Business Today

Inflation bugbear

twitter-logo Shweta Punj        Print Edition: Sep 2, 2012

On the morning of July 31, when Reserve Bank of India Governor D. Subbarao presented the first-quarter monetary policy review, the message was clear: RBI could not fight inflation alone. It also revised the inflation forecast from 6.5 to seven per cent in March 2013.

That evening, it was announced that P. Chidambaram would take over as Finance Minister. About a week into his new job, he declared that fiscal policy would work in tandem with monetary policy. He said a committee would draw up a fiscal consolidation plan. But the government's ability to take hard decisions may have been compromised by a long period of inaction.

RBI has continued to tighten monetary policy, but inflation is intractable. Headline wholesale price index inflation rose from 7.5 per cent in April to 7.6 per cent in May, and moderated to 7.3 per cent in June. Primary food inflation was in double digits in the first quarter of 2012/13. Interest rates are high. Now, drought adds urgency to the situation. It is likely that 2012/13 will be worse than 2009, when India suffered drought and a downturn. "The 2012 slowdown is triggered by the domestic economy," says CRISIL Chief Economist D.K. Joshi. "We don't have the firepower that we had in 2009."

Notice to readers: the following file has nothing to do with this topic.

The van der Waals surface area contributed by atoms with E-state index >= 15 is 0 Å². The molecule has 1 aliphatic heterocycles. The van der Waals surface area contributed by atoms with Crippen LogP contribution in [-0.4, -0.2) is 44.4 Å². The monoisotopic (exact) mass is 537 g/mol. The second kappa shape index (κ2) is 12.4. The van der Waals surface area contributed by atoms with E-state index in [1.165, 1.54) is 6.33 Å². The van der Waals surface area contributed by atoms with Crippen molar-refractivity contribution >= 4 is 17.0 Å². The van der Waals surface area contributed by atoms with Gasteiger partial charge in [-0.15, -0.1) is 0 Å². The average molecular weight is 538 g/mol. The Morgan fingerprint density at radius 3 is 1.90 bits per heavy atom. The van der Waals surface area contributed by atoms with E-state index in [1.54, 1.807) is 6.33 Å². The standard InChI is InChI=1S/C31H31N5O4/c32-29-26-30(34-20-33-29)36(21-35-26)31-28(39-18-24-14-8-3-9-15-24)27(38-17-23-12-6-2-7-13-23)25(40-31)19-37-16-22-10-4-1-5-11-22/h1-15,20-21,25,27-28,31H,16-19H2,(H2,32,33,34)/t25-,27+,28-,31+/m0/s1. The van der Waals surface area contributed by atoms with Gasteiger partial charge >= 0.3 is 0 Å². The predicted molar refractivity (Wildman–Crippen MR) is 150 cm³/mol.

Effective fiscal consolidation would mean - among other things - cutting back on subsidies. In April and May 2012, food subsidies were lower but fertiliser subsidies were more than twice the previous year's level. The RBI says that if the government is serious about curbing subsidy expenditure, it should start with fuel and fertiliser. But the current economy makes it harder for the government to act aggressively. It will have to spend more on schemes such as NREGA and find ways to boost rural demand, a key driver of the economy.

In 2008/09, the economy grew 6.7 per cent and there was room to intervene. Now, with the fiscal deficit at 5.8 per cent, stimulus measures could be disastrous. Fitch recently downgraded India's credit outlook to negative, and Standard and Poor's warned of a downgrade to the junk category. Taking on more debt could be fatal for India's global standing.

"We have not pushed through expenditure reforms, so we will feel the inflation stress a lot more," says Anubhuti Sahay, Senior Economist at Standard Chartered Bank India.

Even if RBI and the government do work together effectively to reduce inflation, the pain won't go away for another six months.

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